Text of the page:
The recent publication by the The Clare Boothe Luce Policy Institute of Sense and Sexuality, subtitled: "The college girl's guide to real protection in a hooked-up world" highlights this fact.
According to Sense and Sexuality, girls should avoid hookups because oxytocin, released during sex, will cause a girl to "develop feelings for a guy whose last intention is to bond with you." Further, it scientifically observes that "as the number of casual sex partners in the past year increased, so did signs of depression in college women." In sum, once you have sex with a guy, you're a goner. You fall in love, you get attached, you're bound to become love-sick and depressed when it doesn't work-- all because you had intercourse.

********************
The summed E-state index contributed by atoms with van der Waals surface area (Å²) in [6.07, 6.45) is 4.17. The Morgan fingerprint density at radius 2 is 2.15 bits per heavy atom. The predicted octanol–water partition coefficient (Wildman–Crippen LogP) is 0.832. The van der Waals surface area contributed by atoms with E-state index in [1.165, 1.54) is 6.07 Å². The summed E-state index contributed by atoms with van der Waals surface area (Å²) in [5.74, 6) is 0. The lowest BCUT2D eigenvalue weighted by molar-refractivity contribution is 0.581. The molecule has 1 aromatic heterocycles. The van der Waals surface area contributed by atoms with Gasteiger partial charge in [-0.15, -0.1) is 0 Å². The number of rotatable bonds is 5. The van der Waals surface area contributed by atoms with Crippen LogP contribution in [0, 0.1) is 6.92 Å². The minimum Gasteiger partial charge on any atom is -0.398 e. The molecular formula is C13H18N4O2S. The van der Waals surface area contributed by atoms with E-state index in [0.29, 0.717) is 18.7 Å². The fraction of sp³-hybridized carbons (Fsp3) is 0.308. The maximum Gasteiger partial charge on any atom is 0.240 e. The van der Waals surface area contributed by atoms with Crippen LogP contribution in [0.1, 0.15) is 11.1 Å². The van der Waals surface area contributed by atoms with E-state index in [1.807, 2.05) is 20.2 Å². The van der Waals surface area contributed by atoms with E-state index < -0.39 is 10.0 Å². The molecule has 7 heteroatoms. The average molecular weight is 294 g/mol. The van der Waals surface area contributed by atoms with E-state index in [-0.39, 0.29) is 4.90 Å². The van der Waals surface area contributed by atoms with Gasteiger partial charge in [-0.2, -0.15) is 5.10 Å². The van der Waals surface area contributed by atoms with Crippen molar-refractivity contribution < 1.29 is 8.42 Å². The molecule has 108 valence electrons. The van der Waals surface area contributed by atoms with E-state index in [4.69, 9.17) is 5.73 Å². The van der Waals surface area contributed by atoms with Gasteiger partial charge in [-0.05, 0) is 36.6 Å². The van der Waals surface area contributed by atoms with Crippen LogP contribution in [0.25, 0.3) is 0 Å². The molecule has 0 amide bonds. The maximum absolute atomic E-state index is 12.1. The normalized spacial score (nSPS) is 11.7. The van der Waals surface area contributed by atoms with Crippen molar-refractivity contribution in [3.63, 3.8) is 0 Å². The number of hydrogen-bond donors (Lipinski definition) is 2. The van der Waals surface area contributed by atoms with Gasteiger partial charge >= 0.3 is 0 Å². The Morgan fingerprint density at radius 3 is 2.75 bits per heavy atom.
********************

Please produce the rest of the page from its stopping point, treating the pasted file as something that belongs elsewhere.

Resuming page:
Don't you find it odd that such arbiters of high culture and higher religion center their definition of "love" on sexual intercourse? While troubadours once spun tales of romantic despair and literal illness caused by love unrequited, today's story-tellers have pared that soulful feeling down to a simple physical act. As my generation would say, how ironic. As I would say, how wrong. In a recent Vanity Fair article, British bon vivant Nicky Haslam, now 68 and with many lovers come and gone, says, "The truth is I’m not that interested in sex... I’m about love. It’s wonderful once or something. The quickest way to fall out of love is to sleep with somebody. Don’t shatter the crystal.” Go ahead. Call me a romantic. But my greatest heartache was not caused by the guy who hopped in and out of my bed and got away, but by the guy who seemed to fulfill my ideal of what I want in a partner, and got away.